Search results for: Lookstein Center for Jewish Education in the Diaspora – Bar Ilan University
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The Lookstein Virtual Middle School Scholars Program, a three-year program offering excellent online courses in Jewish texts, history, and values, live classes with a master Jewish educator, and a Lookstein Virtual Middle School Scholar Certificate from The Lookstein Center of Bar-Ilan University is now accepting applications for the 2021-22 school year.
Updated: Aug. 05, 2021
The breathtaking pace of change brought on by the pandemic has generated extraordinary excitement and possibilities as well as a fair amount of anxiety—is the change too fast, without considering the positives of what was before? This issue of the journal looks at what we have learned from the crisis as we look forward.
Updated: Jul. 15, 2021
Tisha B’Av is the Jewish fast day mourning the many tragedies that befell the Jewish people on this date, most significantly, the destruction of the First and Second Beit Hamikdash (Temples). Tisha B’Av is preceded by a period of three weeks of mourning, with even further restrictions taking place the nine days immediately before the fast. Below is a collection of Tisha B’Av lesson plans, videos, and articles created by The Lookstein Center staff or contributed to the site by Jewish educators.
Updated: Jul. 01, 2021
Jewish text educators are tasked with the ongoing challenge of balancing skill development and content mastery on the one hand and creating meaningful Jewish learning experiences on the other. This delicate balance of seemingly opposing goals requires skill, proper planning, and support. In this series, we will explore a student-centered approach to Tanakh and Talmud/Rabbinics study where the skills and content learned will aid students in their personal construction of meaning. The Bootcamp, between June 24 – July 11, 2021, will explore various strategies for achieving our meaning-making goals including historical, literary, analytical, and inquiry-based approaches.
Updated: May. 10, 2021
Here is a collection of Lag BaOmer lesson plans, videos, and articles created by The Lookstein Center staff or contributed to the site by Jewish educators.
Updated: Apr. 22, 2021
The topic for this journal, making Jewish learning meaningful, touched raw nerves in so many people from an extraordinary range of the community. The response to the Call for Papers included submissions from community schools to Orthodox schools, formal and informal educators, academics, leaders in central agencies for Jewish education, classroom teachers, researchers, communal Rabbis, and school heads. The urgency of the topic demanded that we publish the double issue before you.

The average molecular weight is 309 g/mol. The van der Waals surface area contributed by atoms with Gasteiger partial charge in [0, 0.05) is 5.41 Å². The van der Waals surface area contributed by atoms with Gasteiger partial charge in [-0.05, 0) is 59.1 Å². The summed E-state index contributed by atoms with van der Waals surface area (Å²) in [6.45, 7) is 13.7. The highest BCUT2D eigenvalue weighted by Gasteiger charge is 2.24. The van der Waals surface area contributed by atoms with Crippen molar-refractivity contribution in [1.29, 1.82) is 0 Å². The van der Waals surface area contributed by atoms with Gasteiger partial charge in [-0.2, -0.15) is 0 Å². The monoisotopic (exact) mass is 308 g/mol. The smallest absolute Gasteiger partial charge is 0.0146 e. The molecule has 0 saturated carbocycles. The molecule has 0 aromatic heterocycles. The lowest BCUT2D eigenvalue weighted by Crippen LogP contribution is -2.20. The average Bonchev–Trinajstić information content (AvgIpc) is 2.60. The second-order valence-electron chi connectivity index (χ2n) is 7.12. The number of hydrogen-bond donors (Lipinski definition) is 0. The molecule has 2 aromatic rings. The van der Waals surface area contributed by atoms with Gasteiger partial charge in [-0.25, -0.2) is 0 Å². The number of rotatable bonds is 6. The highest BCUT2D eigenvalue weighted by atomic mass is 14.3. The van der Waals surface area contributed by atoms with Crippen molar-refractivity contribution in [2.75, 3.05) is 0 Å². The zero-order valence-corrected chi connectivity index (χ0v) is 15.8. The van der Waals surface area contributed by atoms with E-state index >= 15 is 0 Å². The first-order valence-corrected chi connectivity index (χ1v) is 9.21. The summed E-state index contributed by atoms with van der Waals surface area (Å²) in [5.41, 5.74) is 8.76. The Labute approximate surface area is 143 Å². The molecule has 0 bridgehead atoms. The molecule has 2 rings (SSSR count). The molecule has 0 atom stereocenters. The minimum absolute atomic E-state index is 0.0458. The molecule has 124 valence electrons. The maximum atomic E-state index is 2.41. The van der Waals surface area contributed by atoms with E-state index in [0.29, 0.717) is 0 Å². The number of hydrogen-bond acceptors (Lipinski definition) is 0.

Updated: Mar. 18, 2021
Join us on March 15, 2021, 1:30 – 2:45 PM EST, for a conversation with Aryeh Halivni, Founder and Executive Director of Toldot Yisrael (an organization documenting Israel’s 1948 generation), and Naomi Schrager, Director of Education of Lookstein Virtual Jewish Academy, where we will explore an incredibly rich resource for teaching about Israel.
Updated: Mar. 11, 2021
Looking for resources to help teach about Pesach virtually? The Lookstein Center’s newly updated Pesach resources page include Haggadot, Seder tips, lesson plans, videos to use in any educational setting.
Updated: Mar. 10, 2021
R. Yehoshua ben Gamla’s innovation, which may have saved countless Jewish children from ignorance, has been the flashpoint for many minor internal conflicts. What do we do when the formal Jewish learning undermines long-standing family traditions? How do those with formal Jewish authority react when the families and the community seek to undermine that authority? The questions are not limited to religion, they extend to almost every aspect of life. Are schools to function as societal thought-leaders and change agents or is their mandate to maintain the norms and standards of its constituents and the community it serves?
Updated: Jan. 12, 2021
Tu B’Shvat is celebrated by eating the fruits of the land of Israel (mainly the seven species: pomegranate, olive, date, fig, grape, wheat, and barley) and learning about how to protect the Earth. Tu B’Shvat has become the unofficial “Earth Day” of Israel where ecological advancements are discussed and celebrated and there is a tradition to plant trees in Israel for Tu B’Shvat. Here is a collection of Tu B’Shvat lesson plans, interactive tools, and articles created by The Lookstein Center staff or contributed to the site by Jewish educators.
Updated: Jan. 10, 2021